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A Post Loopsatock Debriefing (One Perspective)

Hello Hans, Loopstock veterans and any one else!

My wife and I got home to Oregon safely last evening 
after our 10-hour drive up I-5. I just thought I'd take 
this opportunity to publicly say "thanks" for all of your
work and effort in making Loopstock the success that 
it was. As for me, I definitely enjoyed myself (and so did 
Kay, my better half who normally merely "endures" these 
kinds of things). My sense is that a good time was had by 
all and not even the occasional self-inflicted "technical 
difficulty" dampened the good spirits that were shared 
generally by all. You really pulled it off. Great job! I bet 
you really slept well on Sunday though. :-) Unfortunately 
I needed to get up and get ready to drive north immediately
after a quick Denny's breakfast. Zzzzzzzz. I could still
use a few more winks.

My only real regrets stem from not having seen or heard 
any of Rick Walker's set (Dr. Bob and I were setting up) and 
totally missing Tom Heasley's as well (we were tearing down)
plus having been compelled by a sleepy spouse into leaving
the premises early before YOUR set was entirely over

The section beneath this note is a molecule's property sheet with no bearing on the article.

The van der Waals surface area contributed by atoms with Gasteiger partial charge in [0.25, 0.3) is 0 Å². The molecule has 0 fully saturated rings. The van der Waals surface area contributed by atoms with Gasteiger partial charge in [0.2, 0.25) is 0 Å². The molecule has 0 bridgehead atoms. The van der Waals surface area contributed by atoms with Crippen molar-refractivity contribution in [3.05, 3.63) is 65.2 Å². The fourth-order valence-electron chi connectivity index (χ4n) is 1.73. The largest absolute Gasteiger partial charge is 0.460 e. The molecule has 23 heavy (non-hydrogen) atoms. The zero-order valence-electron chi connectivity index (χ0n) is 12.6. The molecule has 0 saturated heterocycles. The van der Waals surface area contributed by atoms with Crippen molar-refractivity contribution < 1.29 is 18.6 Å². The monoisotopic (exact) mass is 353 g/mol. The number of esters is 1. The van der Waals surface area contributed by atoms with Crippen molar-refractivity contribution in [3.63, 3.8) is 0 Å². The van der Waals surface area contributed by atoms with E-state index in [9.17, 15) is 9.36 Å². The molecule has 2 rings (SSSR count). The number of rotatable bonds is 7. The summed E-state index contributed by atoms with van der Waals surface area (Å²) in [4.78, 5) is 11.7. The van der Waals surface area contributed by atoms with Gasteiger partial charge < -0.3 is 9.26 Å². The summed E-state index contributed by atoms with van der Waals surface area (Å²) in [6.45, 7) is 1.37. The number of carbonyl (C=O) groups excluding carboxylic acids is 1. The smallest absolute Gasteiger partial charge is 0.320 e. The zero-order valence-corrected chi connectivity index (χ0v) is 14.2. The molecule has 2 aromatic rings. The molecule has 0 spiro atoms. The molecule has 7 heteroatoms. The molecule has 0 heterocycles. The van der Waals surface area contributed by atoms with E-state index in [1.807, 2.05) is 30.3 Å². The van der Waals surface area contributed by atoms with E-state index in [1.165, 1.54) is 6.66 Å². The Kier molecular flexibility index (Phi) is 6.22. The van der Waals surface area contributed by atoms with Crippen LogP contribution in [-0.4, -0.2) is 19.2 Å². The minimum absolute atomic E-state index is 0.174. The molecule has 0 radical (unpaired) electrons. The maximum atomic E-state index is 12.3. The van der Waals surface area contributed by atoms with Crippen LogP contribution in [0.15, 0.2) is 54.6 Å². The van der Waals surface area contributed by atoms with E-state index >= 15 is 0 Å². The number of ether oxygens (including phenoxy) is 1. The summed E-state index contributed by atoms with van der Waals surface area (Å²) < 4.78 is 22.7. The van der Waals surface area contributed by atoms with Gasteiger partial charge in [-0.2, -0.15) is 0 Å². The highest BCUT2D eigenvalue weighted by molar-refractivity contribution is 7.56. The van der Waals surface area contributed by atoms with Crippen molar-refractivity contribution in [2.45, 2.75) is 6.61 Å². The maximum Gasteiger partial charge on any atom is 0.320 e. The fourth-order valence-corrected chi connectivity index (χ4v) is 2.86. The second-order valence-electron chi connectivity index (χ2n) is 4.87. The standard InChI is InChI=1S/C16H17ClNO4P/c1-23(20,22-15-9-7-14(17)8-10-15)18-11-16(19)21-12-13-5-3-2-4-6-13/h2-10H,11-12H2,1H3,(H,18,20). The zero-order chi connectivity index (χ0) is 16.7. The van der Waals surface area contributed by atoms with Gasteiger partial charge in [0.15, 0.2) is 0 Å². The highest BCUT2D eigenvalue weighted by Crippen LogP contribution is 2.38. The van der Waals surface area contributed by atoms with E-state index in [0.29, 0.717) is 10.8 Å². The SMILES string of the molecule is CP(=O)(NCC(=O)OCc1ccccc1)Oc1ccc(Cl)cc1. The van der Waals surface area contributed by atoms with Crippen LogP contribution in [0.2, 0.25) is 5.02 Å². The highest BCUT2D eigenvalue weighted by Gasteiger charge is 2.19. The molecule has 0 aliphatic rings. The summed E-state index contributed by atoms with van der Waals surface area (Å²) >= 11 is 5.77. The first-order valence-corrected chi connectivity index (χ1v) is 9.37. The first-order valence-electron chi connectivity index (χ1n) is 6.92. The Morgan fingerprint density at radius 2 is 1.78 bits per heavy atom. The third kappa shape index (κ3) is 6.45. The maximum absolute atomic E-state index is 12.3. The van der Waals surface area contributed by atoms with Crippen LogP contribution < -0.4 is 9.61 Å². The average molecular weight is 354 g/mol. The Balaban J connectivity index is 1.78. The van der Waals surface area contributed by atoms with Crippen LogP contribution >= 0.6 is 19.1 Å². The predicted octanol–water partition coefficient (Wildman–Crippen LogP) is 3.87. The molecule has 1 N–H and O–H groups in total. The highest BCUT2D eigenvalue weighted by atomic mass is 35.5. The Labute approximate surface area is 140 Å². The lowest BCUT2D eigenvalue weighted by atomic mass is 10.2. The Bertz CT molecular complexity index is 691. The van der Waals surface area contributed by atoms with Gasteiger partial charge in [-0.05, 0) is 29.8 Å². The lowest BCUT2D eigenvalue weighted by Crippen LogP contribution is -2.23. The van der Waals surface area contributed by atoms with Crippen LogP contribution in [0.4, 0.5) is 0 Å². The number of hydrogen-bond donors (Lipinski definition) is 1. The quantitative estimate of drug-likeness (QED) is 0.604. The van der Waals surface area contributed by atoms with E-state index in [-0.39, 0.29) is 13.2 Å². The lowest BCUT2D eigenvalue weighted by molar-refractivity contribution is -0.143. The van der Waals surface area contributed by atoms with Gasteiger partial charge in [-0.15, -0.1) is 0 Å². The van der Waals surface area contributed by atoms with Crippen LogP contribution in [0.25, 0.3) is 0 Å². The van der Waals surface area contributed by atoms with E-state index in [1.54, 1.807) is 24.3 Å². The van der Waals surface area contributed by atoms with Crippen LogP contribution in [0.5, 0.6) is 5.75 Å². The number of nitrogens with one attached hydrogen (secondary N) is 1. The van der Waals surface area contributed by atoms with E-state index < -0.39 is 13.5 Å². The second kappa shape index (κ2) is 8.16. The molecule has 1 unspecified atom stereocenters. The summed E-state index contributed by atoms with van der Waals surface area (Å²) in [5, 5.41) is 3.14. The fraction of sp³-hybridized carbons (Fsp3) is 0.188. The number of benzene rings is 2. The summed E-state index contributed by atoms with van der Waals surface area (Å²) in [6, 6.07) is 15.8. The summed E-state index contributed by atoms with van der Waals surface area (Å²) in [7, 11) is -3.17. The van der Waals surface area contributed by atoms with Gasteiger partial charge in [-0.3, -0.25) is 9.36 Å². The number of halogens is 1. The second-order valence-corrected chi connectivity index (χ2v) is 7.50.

(I think I heard most of it, however). Sigh! Oh well. As I am 
given to understand that there were both audio and video 
recordings made of the day's proceedings I still hold out 
hope that I may still get to hear/see something of the 
portions that I missed. Please keep us posted as to the
availability such recordings. You know my addresses.
Dr. Bob's e-mail is: waveski@sbcglobal.net I've advised him 
to subscribe to the list. I also regret not having the 
opportunity to say "thanks" (and "good-bye") in person to a
whole lot of folks who were still there when my wife drug 
me by the elbow to the truck. Dang! Oh well . . .

Everyone had something different to offer and (I think)
they succeeded on a variety of levels . . . well . . . I'm not 
entirely sure of my own set though I know Dr. Bob 
played pretty darn well. It may seem pretty presumptuous 
of me to do so, but I'm going to try to present my "scan" 
of Loopstock to the community at large. As far as I am 
able, I'm going to schlogg through set by set as much as 
I can (but I missed a bit at the end before, during and 
after my own set). I have the time on my hands to do this